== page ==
Zombies come in all shapes and sizes, from the shambling slow walkers George A. Romero made famous to the fast runners that can be seen in 28 Days Later. Just like their Hollywood counterparts, video games have had an equally diverse cast of undead. Dying Light features the entire gamut of zombie types, all of which share the same irresistible hunger for human flesh. By day it’s rather easy to take down zombies one by one, but when the sun sets and darkness settles the tide changes and the hunter soon becomes the hunted.
The city of Harran has been quarantined off after a mysterious viral outbreak has caused the majority of its citizens to turn into flesh-eating zombies. One of the few remaining uninfected survivors, Rais, has declared himself the city’s new leader and has stockpiled weapons and precious supplies. In the process he’s also gotten his hands on a top secret government document regarding the virus that could potentially be used to cause a worldwide panic. Players take control of Kyle Crane, a Global Relief Effort (GRE) agent whose job is to infiltrate Harran and recover the document while taking Rais into custody. Things quickly spiral out of control after he crash lands in the city, however, and Crane realizes that this won’t just be some simple snatch-and-grab mission.
Dying Light is Mirror’s Edge meets Dead Island. It’s the best of both worlds, featuring solid parkour and freerunning gameplay mechanics in an open-world playground infested with zombies. Crane quickly befriends the local resistance group who have taken shelter at an apartment complex in the middle of the city, aptly named the Tower, and goes on missions in order to gain the trust of their leader, Brecken. Players start out with very little; you find a lead pipe early on for defense and you can run, jump and slowly climb.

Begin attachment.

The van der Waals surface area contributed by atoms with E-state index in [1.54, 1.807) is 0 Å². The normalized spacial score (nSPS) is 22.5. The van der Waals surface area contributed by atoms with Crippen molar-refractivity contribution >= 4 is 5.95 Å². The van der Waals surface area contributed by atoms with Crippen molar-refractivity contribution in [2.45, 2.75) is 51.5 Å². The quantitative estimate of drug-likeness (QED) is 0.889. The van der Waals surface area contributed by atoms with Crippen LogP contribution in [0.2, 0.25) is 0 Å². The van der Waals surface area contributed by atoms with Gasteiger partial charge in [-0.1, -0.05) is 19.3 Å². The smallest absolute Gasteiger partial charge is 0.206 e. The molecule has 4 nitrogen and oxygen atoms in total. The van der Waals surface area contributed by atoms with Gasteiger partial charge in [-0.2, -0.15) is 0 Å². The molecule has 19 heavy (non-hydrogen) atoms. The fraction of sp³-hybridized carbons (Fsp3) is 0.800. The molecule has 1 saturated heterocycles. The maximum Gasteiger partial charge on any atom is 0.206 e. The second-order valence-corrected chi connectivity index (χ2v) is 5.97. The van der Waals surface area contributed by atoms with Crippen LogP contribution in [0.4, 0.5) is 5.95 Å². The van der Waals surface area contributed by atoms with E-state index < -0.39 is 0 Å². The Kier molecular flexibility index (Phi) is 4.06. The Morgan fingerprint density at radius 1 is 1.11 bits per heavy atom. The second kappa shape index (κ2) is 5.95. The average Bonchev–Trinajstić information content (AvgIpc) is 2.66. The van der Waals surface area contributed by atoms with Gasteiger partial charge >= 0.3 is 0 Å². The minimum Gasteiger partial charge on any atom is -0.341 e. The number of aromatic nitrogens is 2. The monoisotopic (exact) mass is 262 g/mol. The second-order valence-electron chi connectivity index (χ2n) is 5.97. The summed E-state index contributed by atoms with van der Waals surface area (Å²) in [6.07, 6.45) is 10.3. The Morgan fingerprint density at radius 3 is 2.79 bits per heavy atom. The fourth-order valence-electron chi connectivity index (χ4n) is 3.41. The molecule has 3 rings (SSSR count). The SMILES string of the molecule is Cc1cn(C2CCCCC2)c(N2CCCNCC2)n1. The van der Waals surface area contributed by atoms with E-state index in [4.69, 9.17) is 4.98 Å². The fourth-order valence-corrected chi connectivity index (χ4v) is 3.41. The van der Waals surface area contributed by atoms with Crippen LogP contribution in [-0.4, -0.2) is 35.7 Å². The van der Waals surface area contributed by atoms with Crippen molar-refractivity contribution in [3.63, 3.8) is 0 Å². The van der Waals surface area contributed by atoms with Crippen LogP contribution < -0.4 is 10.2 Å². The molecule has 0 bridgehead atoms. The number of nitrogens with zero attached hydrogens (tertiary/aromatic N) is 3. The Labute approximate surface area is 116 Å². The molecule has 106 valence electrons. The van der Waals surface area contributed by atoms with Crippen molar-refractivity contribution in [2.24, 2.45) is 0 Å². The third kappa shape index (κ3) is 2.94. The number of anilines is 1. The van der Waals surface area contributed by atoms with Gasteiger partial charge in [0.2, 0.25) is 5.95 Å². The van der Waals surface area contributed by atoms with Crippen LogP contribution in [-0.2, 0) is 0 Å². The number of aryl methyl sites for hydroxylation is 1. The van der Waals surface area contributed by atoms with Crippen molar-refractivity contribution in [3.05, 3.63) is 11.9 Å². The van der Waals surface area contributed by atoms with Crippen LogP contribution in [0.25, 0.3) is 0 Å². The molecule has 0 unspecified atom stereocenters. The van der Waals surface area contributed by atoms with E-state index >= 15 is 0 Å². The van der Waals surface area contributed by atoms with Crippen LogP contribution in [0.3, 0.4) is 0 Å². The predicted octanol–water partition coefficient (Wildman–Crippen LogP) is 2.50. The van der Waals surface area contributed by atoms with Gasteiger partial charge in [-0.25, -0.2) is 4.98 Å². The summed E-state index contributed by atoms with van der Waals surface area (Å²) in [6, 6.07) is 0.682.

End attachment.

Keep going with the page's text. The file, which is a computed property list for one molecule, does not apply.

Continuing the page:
There are three ways to level up your character. Completing missions levels up your Survivor Rank, performing parkour stunts levels up your Agility Rank, and fighting the infected levels up your Power Rank. Each one has their own skill tree set that unlocks various abilities that’ll help you move around Harran or defend yourself from the undead.
One of the best upgrades that you won’t receive until later on in the game is the grappling hook which drastically changes how you move across the city and even fight enemies. Rather than climb up a building or jump from roof to roof you can quickly pull yourself up to the roof or create your own zip lines between buildings. It’ll even keep a skilled player from a nasty high altitude fall that would otherwise mean instant death.
Oftentimes traversing the map in games is a chore, but with Dying Light it’s one of the most enjoyable moments of the game. The parkour elements work really well and the controls are, for the most part, responsive. Running from rooftop to rooftop, climbing to flimsy radio towers and hearing the wind rush past you, or finding a new abandoned apartment to explore and wondering what collectibles are hidden inside are all what make it so enjoyable. Actually confronting and fighting the infected plays second fiddle to the exploration.
The zombies themselves are varied, ranging from slow shamblers to fast running virals. Rotting zombies will spew toxic who-knows-what at you from a distance while hulking behemoths can deal massive damage up close. A single zombie (or even a few) is an easy kill no matter what level you are, but things can spiral out of control quickly if you’re not careful. Noise will attract more zombies and it doesn’t take long before you’re surrounded by a horde of them, which can be much more difficult to survive. You never feel overpowering, even at the later levels and with better weapons. One wrong move and it’s easy to turn into zombie fodder.